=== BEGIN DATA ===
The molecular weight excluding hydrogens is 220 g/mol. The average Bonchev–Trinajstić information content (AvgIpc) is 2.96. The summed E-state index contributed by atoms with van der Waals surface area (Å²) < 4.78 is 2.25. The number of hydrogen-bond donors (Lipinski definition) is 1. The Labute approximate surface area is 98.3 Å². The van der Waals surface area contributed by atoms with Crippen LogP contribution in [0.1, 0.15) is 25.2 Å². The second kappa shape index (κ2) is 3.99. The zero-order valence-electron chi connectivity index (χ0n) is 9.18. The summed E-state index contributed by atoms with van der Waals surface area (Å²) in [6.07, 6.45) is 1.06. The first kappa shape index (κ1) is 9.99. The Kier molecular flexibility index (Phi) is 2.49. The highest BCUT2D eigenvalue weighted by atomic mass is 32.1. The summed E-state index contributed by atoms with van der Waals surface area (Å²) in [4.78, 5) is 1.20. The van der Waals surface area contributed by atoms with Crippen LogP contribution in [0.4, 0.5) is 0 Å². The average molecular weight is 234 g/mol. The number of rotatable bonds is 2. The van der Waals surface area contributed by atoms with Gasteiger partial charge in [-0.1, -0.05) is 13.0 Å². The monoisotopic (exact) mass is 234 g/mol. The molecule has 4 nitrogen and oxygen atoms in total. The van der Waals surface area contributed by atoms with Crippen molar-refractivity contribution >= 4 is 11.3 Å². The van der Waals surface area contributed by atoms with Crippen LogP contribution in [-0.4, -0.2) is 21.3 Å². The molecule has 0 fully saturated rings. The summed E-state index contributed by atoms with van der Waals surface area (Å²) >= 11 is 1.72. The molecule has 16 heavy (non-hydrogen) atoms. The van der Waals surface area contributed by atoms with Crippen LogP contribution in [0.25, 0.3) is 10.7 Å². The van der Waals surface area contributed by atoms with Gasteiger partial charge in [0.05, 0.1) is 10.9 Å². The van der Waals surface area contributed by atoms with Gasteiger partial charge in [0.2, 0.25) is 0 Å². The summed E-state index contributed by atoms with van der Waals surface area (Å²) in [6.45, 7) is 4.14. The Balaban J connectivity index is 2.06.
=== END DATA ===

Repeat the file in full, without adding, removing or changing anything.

The molecular weight excluding hydrogens is 220 g/mol. The average Bonchev–Trinajstić information content (AvgIpc) is 2.96. The summed E-state index contributed by atoms with van der Waals surface area (Å²) < 4.78 is 2.25. The number of hydrogen-bond donors (Lipinski definition) is 1. The Labute approximate surface area is 98.3 Å². The van der Waals surface area contributed by atoms with Crippen LogP contribution in [0.1, 0.15) is 25.2 Å². The second kappa shape index (κ2) is 3.99. The zero-order valence-electron chi connectivity index (χ0n) is 9.18. The summed E-state index contributed by atoms with van der Waals surface area (Å²) in [6.07, 6.45) is 1.06. The first kappa shape index (κ1) is 9.99. The Kier molecular flexibility index (Phi) is 2.49. The highest BCUT2D eigenvalue weighted by atomic mass is 32.1. The summed E-state index contributed by atoms with van der Waals surface area (Å²) in [4.78, 5) is 1.20. The van der Waals surface area contributed by atoms with Crippen LogP contribution in [0.4, 0.5) is 0 Å². The average molecular weight is 234 g/mol. The number of rotatable bonds is 2. The van der Waals surface area contributed by atoms with Gasteiger partial charge in [-0.1, -0.05) is 13.0 Å². The monoisotopic (exact) mass is 234 g/mol. The molecule has 4 nitrogen and oxygen atoms in total. The van der Waals surface area contributed by atoms with Crippen molar-refractivity contribution >= 4 is 11.3 Å². The van der Waals surface area contributed by atoms with Crippen LogP contribution in [-0.4, -0.2) is 21.3 Å². The molecule has 0 fully saturated rings. The summed E-state index contributed by atoms with van der Waals surface area (Å²) >= 11 is 1.72. The molecule has 16 heavy (non-hydrogen) atoms. The van der Waals surface area contributed by atoms with Crippen LogP contribution in [0.25, 0.3) is 10.7 Å². The van der Waals surface area contributed by atoms with Gasteiger partial charge in [0.05, 0.1) is 10.9 Å². The van der Waals surface area contributed by atoms with Gasteiger partial charge in [0.2, 0.25) is 0 Å². The summed E-state index contributed by atoms with van der Waals surface area (Å²) in [6.45, 7) is 4.14. The Balaban J connectivity index is 2.06.